White Collar Crime: The Role that Ethics Play
Hosted by the Criminal Law Association
Date & Time:
12:30 PM - 1:30 PM
University of St. Thomas School of Law
John M. Rubischko, a convicted felon, will speak about the role that ethics played during his journey through the criminal justice system.
John was convicted of ID theft and wire fraud in 2007. Before his conviction, he had possessed his real estate license for over 12 years and owned his own mortgage company. During this time, John was witness to a lot of "shady stuff" that went on within the mortgage business, however he just turned a blind eye, thinking everything was OK. Soon, he found himself taking part in similar conduct in order to get loans closed. Needing some extra cash flow during his divorce, John approached his mom to ask if he could use her name to purchase rental properties. By using her name, John would have access to her better credit score and he would also be eligible to make double commission on those properties. Despite his mom's objection to using her name, John had his processor sign her name on a POA while his buddy notarized it. John continued to use his mom's name on loan documents until the banks began to call, looking to collect. Once his family realized what had been going on, they intervened. John—not wanting to deal with what was happening—ran, forcing his mom to consult an attorney on her best interests, resulting in her filing a police report. While state police officers deemed John's conduct as nothing more than a "family mess," the federal department was informed of his actions and arrested him.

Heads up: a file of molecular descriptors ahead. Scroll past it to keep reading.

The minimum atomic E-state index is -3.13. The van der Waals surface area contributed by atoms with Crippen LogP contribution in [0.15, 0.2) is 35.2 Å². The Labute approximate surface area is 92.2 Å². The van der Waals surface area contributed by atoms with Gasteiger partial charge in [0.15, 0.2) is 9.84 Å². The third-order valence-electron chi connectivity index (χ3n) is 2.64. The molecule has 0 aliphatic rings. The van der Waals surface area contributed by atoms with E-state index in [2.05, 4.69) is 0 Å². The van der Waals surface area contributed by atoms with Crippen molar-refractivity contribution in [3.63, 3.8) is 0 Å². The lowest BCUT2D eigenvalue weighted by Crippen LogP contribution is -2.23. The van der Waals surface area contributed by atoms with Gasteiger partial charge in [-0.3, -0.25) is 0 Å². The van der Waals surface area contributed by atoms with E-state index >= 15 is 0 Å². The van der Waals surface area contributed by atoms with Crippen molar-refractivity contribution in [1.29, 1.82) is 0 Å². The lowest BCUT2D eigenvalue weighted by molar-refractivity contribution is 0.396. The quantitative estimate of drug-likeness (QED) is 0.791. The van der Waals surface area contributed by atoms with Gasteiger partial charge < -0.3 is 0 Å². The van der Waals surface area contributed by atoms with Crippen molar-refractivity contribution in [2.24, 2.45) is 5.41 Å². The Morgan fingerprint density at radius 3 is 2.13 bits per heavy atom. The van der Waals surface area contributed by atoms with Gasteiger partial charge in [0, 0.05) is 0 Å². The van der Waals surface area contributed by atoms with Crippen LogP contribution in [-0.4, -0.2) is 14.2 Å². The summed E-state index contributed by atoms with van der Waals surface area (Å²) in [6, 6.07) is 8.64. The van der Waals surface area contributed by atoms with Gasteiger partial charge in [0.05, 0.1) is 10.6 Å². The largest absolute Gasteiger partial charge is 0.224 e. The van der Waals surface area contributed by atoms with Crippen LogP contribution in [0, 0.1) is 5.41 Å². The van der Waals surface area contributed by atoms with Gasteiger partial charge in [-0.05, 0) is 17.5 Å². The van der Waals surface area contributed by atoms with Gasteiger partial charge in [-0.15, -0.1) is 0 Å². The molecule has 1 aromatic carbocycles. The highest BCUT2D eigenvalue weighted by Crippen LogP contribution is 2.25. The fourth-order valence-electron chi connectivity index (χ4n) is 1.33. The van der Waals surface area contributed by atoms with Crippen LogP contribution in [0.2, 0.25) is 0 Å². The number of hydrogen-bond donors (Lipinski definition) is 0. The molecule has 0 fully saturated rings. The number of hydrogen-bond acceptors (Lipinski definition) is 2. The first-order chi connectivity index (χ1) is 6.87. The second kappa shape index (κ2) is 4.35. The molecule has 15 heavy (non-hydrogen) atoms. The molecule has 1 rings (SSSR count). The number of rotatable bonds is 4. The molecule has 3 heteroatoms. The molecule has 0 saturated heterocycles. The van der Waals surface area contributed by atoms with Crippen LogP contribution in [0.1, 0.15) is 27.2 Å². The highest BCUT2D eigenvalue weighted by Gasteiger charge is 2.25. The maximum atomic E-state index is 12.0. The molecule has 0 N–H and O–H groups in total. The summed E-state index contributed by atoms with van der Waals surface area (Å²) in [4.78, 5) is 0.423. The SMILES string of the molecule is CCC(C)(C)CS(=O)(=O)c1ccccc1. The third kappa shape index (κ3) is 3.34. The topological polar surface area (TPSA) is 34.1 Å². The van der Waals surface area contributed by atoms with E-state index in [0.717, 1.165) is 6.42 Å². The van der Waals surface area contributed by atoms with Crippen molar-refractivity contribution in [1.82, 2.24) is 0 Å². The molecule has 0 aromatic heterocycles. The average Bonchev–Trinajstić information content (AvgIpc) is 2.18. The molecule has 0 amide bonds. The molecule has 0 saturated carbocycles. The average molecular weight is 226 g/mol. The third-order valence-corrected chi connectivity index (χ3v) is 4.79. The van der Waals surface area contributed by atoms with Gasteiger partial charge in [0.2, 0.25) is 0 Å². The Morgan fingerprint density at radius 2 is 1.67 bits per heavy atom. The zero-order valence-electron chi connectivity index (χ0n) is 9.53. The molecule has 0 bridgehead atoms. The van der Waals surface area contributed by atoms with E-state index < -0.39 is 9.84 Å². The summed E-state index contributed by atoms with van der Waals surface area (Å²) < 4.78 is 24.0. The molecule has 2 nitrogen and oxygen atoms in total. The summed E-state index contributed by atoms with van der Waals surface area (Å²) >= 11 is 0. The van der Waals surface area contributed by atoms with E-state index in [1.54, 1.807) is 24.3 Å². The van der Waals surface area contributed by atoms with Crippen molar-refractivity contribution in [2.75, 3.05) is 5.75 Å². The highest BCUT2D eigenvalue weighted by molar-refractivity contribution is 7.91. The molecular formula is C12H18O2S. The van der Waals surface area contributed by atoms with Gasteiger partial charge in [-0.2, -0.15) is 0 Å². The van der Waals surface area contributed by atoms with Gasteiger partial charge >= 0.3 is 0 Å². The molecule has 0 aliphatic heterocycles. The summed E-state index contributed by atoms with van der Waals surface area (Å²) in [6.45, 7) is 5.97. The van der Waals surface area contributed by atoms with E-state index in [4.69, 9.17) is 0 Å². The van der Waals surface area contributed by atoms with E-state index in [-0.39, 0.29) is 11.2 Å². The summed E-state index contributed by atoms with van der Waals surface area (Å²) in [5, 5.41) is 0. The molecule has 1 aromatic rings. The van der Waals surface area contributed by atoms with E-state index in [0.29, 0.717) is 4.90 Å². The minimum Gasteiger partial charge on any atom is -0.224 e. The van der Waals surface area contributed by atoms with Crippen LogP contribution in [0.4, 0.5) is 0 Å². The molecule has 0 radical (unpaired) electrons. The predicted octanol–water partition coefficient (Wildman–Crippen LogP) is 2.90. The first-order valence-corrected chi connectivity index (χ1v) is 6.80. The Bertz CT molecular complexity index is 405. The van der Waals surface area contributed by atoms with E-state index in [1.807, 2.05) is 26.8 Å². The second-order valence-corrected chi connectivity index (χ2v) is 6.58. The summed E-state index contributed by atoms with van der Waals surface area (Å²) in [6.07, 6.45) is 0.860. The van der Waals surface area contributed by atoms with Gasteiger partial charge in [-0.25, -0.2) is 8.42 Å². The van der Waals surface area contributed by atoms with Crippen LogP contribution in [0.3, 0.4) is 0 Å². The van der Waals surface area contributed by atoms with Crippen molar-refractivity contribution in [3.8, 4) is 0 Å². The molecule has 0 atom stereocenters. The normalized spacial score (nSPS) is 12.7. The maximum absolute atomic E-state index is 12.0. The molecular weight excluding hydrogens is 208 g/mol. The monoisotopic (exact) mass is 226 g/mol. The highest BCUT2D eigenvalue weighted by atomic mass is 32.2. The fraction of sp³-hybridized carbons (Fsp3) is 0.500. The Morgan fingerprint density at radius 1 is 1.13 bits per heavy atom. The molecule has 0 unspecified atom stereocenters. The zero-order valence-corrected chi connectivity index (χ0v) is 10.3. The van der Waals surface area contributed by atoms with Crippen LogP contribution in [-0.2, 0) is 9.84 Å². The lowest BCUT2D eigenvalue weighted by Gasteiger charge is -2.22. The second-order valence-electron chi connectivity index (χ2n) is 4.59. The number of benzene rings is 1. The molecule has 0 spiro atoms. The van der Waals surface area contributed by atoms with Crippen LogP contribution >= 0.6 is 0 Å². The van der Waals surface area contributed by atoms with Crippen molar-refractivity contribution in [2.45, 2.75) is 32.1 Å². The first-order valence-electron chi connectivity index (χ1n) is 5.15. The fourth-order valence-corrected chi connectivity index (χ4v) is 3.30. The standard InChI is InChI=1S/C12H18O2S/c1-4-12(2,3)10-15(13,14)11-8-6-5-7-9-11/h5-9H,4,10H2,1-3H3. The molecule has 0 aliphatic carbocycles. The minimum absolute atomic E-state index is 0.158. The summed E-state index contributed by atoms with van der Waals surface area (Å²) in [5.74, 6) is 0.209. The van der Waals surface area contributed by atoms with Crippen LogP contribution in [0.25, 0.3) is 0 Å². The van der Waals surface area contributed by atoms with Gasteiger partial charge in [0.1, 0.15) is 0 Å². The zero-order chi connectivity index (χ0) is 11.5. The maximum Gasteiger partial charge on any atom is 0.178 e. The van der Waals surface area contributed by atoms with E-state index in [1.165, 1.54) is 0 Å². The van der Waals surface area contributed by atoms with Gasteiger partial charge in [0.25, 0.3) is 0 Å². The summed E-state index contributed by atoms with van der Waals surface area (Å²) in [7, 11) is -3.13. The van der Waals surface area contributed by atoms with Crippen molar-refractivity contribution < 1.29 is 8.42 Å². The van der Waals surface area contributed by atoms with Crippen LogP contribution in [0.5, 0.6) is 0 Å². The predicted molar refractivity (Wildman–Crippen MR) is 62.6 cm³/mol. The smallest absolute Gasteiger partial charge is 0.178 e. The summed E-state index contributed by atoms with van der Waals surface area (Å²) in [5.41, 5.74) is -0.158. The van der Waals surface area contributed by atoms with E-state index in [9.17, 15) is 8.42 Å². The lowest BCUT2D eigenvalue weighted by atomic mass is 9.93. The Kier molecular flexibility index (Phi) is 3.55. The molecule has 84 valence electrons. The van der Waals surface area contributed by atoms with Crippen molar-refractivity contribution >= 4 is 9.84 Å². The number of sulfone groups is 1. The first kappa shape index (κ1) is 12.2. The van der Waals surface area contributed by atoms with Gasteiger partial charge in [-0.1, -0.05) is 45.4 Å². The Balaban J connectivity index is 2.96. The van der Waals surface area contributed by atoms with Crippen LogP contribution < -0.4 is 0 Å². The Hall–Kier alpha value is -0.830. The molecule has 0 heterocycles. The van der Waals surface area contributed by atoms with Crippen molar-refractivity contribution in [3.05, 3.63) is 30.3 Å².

John was originally sentenced to 78 months in prison, which was ultimately reduced to 50 months. He did his time at a high-security prison in Arkansas, a low-security prison in El Paso, a Lompoc Camp, and finally the RDAP facility.